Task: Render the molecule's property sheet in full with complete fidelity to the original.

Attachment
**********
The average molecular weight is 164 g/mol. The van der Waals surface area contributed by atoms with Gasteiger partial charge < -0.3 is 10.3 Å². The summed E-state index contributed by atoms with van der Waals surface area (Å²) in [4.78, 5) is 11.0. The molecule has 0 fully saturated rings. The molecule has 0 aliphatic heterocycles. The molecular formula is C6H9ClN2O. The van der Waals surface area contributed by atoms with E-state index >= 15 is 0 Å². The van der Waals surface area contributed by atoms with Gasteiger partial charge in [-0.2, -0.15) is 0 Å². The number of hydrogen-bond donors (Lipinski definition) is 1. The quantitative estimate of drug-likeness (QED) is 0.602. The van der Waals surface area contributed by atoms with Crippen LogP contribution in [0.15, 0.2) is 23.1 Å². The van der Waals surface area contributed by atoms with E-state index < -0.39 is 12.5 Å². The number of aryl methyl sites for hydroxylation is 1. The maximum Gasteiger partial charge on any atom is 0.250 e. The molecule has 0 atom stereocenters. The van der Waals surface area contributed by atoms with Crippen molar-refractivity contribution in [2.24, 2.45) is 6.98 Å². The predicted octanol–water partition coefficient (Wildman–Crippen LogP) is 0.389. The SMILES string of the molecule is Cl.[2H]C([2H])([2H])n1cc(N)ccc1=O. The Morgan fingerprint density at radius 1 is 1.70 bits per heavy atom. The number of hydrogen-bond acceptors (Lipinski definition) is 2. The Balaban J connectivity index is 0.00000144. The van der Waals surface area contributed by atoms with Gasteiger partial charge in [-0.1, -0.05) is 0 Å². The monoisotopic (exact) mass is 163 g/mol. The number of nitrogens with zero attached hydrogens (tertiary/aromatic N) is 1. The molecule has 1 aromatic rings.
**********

The average molecular weight is 164 g/mol. The van der Waals surface area contributed by atoms with Gasteiger partial charge < -0.3 is 10.3 Å². The summed E-state index contributed by atoms with van der Waals surface area (Å²) in [4.78, 5) is 11.0. The molecule has 0 fully saturated rings. The molecule has 0 aliphatic heterocycles. The molecular formula is C6H9ClN2O. The van der Waals surface area contributed by atoms with E-state index >= 15 is 0 Å². The van der Waals surface area contributed by atoms with Gasteiger partial charge in [-0.2, -0.15) is 0 Å². The number of hydrogen-bond donors (Lipinski definition) is 1. The quantitative estimate of drug-likeness (QED) is 0.602. The van der Waals surface area contributed by atoms with Crippen LogP contribution in [0.15, 0.2) is 23.1 Å². The van der Waals surface area contributed by atoms with E-state index < -0.39 is 12.5 Å². The number of aryl methyl sites for hydroxylation is 1. The maximum Gasteiger partial charge on any atom is 0.250 e. The molecule has 0 atom stereocenters. The van der Waals surface area contributed by atoms with Crippen molar-refractivity contribution in [2.24, 2.45) is 6.98 Å². The predicted octanol–water partition coefficient (Wildman–Crippen LogP) is 0.389. The SMILES string of the molecule is Cl.[2H]C([2H])([2H])n1cc(N)ccc1=O. The Morgan fingerprint density at radius 1 is 1.70 bits per heavy atom. The number of hydrogen-bond acceptors (Lipinski definition) is 2. The Balaban J connectivity index is 0.00000144. The van der Waals surface area contributed by atoms with Gasteiger partial charge in [-0.1, -0.05) is 0 Å². The monoisotopic (exact) mass is 163 g/mol. The number of nitrogens with zero attached hydrogens (tertiary/aromatic N) is 1. The molecule has 1 aromatic rings.